Are Electric Guitar Strings Easier to Press or Bend? (Explained!)

Today I am going to explain how easy it is to press and bend electric guitar strings (compared to acoustic guitar strings.)

My experience playing acoustic and electric guitars has informed me about which is easier, and I have also learned the reasons why they are different.

Let’s compare playing a few types of guitars and take a look at why they feel different to play.

Are Electric Guitar Strings Easier to Press?

In my experience it is easier to press the strings of an electric guitar. The reason is that acoustic guitars typically require higher string tension. Acoustic guitars also typically have higher action so the strings need to be pressed further. Classical guitars fall into a middle ground in terms of ease of playing.

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Are Electric Guitar Strings Easier to Bend?

Electric guitar strings are easier to bend. Again, this is because of the lower string tension. Also it is common for electric guitars to have lighter gauge strings which makes bending them easier.

This is why we don’t often see acoustic guitar players playing wild rock solos. Acoustic players are more likely to slide or use hammer ons and pull offs to approximate the effect of a bend.

Acoustic strings are generally so tight that they don’t want to budge. Even half step bends are a challenge, not to mention whole step and minor third bends.

Since bending increases pitch by adding additional tension, you run and increased risk of breaking an acoustic guitar string while bending it. Bending is a risk for electric guitar as well, but electric strings are designed to be bent and played aggressively.

If you try heavier gauge electric strings you will run into the same issue that you’ll find with acoustic guitar strings. But the thickness of the string itself is not the problem. Thick strings must have more tension to reach standard tuning. So a .13 string will be stiffer than a .10, when used as a high E string.

In other words, smaller gauge strings are easier to play because they are under less TENSION. And less tension makes the strings easier to move around for bends or other movements.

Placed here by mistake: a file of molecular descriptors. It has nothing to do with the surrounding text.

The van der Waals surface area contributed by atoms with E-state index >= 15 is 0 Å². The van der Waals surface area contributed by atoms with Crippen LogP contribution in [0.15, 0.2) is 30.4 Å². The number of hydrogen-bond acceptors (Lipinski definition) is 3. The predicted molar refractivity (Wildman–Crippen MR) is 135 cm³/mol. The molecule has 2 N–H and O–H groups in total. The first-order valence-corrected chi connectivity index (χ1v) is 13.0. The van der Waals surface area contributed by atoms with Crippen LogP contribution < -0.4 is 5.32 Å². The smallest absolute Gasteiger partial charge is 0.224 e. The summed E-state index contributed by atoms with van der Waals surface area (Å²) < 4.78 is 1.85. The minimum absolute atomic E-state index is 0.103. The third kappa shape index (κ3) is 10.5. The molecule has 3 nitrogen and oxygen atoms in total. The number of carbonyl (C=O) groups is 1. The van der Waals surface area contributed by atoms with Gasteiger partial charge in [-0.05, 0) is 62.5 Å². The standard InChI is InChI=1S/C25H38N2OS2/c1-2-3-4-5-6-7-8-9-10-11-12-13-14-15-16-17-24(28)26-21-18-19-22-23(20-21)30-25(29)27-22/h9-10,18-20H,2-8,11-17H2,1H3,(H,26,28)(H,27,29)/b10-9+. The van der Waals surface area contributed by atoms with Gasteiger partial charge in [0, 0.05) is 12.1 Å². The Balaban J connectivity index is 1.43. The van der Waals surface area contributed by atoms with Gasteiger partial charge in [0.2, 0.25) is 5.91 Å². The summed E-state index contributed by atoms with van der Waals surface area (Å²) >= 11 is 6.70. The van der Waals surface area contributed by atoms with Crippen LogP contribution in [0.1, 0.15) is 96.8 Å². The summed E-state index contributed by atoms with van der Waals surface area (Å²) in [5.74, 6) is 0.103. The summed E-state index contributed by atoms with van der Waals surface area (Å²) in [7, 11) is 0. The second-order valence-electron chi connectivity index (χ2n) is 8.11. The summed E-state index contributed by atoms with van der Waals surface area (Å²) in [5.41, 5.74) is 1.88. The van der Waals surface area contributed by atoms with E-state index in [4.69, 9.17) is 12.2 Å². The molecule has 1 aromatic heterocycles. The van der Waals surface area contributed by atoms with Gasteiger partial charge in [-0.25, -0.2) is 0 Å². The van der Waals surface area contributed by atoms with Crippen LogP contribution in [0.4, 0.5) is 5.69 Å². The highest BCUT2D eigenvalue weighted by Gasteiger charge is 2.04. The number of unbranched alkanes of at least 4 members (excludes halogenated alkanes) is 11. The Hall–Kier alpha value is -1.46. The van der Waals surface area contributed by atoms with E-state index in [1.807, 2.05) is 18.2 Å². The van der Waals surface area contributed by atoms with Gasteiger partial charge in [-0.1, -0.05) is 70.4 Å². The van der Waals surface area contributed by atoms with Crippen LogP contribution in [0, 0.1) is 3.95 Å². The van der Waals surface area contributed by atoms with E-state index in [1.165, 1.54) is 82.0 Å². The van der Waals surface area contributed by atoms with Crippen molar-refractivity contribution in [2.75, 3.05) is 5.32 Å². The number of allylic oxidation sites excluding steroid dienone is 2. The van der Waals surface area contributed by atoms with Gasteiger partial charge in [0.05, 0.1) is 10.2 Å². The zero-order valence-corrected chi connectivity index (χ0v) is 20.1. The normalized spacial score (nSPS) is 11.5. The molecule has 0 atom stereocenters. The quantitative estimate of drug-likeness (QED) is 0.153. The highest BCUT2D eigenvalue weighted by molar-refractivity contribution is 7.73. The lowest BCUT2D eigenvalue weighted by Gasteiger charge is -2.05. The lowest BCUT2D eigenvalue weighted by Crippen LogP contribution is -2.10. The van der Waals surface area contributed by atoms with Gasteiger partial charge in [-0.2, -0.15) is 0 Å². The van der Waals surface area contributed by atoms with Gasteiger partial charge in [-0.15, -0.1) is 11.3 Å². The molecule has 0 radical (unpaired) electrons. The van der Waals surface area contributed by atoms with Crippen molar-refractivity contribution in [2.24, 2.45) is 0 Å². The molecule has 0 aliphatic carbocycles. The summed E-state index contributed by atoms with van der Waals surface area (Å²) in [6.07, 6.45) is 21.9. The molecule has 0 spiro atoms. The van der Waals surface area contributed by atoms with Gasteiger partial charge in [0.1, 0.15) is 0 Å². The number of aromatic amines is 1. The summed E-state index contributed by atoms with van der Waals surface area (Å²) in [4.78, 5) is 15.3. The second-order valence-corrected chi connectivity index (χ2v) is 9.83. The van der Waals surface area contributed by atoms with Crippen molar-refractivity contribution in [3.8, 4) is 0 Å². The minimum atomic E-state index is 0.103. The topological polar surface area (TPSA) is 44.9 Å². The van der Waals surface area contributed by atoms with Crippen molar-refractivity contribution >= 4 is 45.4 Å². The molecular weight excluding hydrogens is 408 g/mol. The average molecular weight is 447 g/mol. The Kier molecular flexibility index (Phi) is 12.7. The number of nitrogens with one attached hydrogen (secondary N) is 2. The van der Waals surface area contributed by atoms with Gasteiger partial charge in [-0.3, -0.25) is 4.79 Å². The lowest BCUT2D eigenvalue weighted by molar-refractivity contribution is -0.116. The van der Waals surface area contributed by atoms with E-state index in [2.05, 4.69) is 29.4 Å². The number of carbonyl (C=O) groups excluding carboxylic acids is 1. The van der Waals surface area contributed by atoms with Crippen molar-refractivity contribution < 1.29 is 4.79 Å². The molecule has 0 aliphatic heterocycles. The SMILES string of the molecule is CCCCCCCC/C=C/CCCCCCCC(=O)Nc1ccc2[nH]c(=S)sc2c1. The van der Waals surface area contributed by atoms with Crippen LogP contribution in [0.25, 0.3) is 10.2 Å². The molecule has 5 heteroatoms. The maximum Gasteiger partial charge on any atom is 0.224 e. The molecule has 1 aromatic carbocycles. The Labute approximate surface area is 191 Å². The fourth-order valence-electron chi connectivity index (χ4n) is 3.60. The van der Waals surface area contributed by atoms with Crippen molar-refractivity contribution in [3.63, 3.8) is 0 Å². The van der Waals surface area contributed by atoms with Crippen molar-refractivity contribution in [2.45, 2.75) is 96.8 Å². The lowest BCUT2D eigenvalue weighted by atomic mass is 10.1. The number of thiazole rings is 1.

Are Electric Guitar Strings SOFTER than Acoustic Strings?

Electric guitar strings are not softer than acoustic strings, assuming they are made of the same type of metal.


When you purchase strings, notice whether the strings are made of steel, nickel, bronze, etc. These metals and alloys have different densities and magnetic properties. Remember that guitar pick-ups work because of magnetism and the vibration of metal strings.

If you are unsure of which strings you want, start with steel 10’s for electric and bronze 10’s for acoustic. Nickel is a softer metal and is a bit weaker in terms of magnetism. I have not tried nickel strings, but I doubt they would be significantly easier to play.

Nylon strings are softer than any type of metal strings, and have a warmer tone. However, nylon string guitars typically use metal strings for the low E, A, and D. Also, string tension is a much more significant factor in playing comfort than the actual hardness/density of the string material.

So again, pay attention to the tension.

Differences Between Electric and Acoustic Guitar Strings

1. Metal Material

Electric guitar strings are typically steel or nickel, whereas acoustic string materials are usually bronze, phosphor bronze, or nickel bronze. Classical guitar strings are made of nylon, and bronze for the lower strings.

2. Tension

Acoustic guitar strings requires higher tension to reach pitch. While this is not so much a quality of the strings themselves, it significantly impacts the way it feels to play an acoustic compared to an electric.

In fact, if you are primarily an acoustic guitar player and then you switch to electric guitar, the strings of the electric guitar will probably feel quite loose to you. Which is great if you found it difficult to press or bend the acoustic strings.

3. Action

Acoustic guitars typically use higher action than electric guitars. While this is related to the instrument design and set-up, not the strings themselves, it is highly relevant to the ease of playing the instrument.

If the strings sit farther from the frets, that means you have farther to move them each time you fret a note.

In other words, higher action = more effort.

Acoustic guitars have higher action, and so it does take more physical effort to press acoustic guitar strings than it does to fret electric guitar strings. And this effort increases further when playing chords.

4. G String

The G string of an acoustic guitar is typically wound (made by winding a wire around a core), while the G string of an electric guitar is typically unwound. This is probably because electric players are more likely to use this string for bending and wound strings are thicker and more difficult to bend.

So that’s another key difference between the strings you’ll find on acoustic and electric guitars.

Is it Easier to Play Electric Guitar? (Overall)

In my opinion, it is easier to play electric guitar. It is easier to press and bend the strings, the action is generally lower, the body is less bulky, its easier to play loud (if you have an amp), and the neck is generally more comfortable.

Electric guitars are easier to adjust as well. The action is typically adjustable with screws or hex keys on or near the bridge. To change the action of an acoustic guitar, it is more likely that you’ll have to raise or file the bridge and/or nut, or adjust the truss rod (if your guitar has one).

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